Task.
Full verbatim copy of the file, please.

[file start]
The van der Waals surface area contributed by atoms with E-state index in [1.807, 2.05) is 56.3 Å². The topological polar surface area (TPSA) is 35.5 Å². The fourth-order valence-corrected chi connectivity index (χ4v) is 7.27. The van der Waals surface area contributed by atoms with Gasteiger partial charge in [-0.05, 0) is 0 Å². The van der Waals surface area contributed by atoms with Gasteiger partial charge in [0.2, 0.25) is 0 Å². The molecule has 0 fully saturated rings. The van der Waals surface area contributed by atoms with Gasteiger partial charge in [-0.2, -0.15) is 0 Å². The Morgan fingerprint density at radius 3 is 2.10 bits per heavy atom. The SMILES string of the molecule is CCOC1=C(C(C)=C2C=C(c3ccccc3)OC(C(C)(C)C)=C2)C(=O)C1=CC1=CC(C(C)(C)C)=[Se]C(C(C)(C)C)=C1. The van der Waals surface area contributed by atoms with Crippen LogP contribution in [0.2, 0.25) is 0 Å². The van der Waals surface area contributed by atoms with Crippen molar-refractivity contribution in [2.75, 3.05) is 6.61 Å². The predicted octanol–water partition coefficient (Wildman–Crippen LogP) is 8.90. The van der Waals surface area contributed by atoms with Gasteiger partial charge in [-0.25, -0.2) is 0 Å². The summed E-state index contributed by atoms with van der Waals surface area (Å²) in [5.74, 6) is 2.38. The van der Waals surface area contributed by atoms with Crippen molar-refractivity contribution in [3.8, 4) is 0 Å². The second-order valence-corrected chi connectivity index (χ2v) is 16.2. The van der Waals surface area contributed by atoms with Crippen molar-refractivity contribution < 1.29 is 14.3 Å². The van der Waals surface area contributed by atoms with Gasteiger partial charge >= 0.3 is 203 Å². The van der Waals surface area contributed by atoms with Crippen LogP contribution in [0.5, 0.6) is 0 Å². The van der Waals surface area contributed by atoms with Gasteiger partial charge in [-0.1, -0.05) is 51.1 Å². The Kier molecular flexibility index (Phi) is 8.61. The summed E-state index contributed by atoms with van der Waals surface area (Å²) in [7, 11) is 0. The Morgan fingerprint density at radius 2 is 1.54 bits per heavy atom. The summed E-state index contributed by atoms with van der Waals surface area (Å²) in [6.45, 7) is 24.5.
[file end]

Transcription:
The van der Waals surface area contributed by atoms with E-state index in [1.807, 2.05) is 56.3 Å². The topological polar surface area (TPSA) is 35.5 Å². The fourth-order valence-corrected chi connectivity index (χ4v) is 7.27. The van der Waals surface area contributed by atoms with Gasteiger partial charge in [-0.05, 0) is 0 Å². The van der Waals surface area contributed by atoms with Gasteiger partial charge in [0.2, 0.25) is 0 Å². The molecule has 0 fully saturated rings. The van der Waals surface area contributed by atoms with Gasteiger partial charge in [-0.2, -0.15) is 0 Å². The Morgan fingerprint density at radius 3 is 2.10 bits per heavy atom. The SMILES string of the molecule is CCOC1=C(C(C)=C2C=C(c3ccccc3)OC(C(C)(C)C)=C2)C(=O)C1=CC1=CC(C(C)(C)C)=[Se]C(C(C)(C)C)=C1. The van der Waals surface area contributed by atoms with Crippen LogP contribution in [0.2, 0.25) is 0 Å². The van der Waals surface area contributed by atoms with Crippen molar-refractivity contribution in [2.75, 3.05) is 6.61 Å². The predicted octanol–water partition coefficient (Wildman–Crippen LogP) is 8.90. The van der Waals surface area contributed by atoms with Gasteiger partial charge in [-0.25, -0.2) is 0 Å². The summed E-state index contributed by atoms with van der Waals surface area (Å²) in [5.74, 6) is 2.38. The van der Waals surface area contributed by atoms with Crippen molar-refractivity contribution in [3.8, 4) is 0 Å². The second-order valence-corrected chi connectivity index (χ2v) is 16.2. The van der Waals surface area contributed by atoms with Crippen molar-refractivity contribution < 1.29 is 14.3 Å². The van der Waals surface area contributed by atoms with Gasteiger partial charge >= 0.3 is 203 Å². The van der Waals surface area contributed by atoms with Crippen LogP contribution in [0.5, 0.6) is 0 Å². The van der Waals surface area contributed by atoms with Gasteiger partial charge in [-0.1, -0.05) is 51.1 Å². The Kier molecular flexibility index (Phi) is 8.61. The summed E-state index contributed by atoms with van der Waals surface area (Å²) in [7, 11) is 0. The Morgan fingerprint density at radius 2 is 1.54 bits per heavy atom. The summed E-state index contributed by atoms with van der Waals surface area (Å²) in [6.45, 7) is 24.5.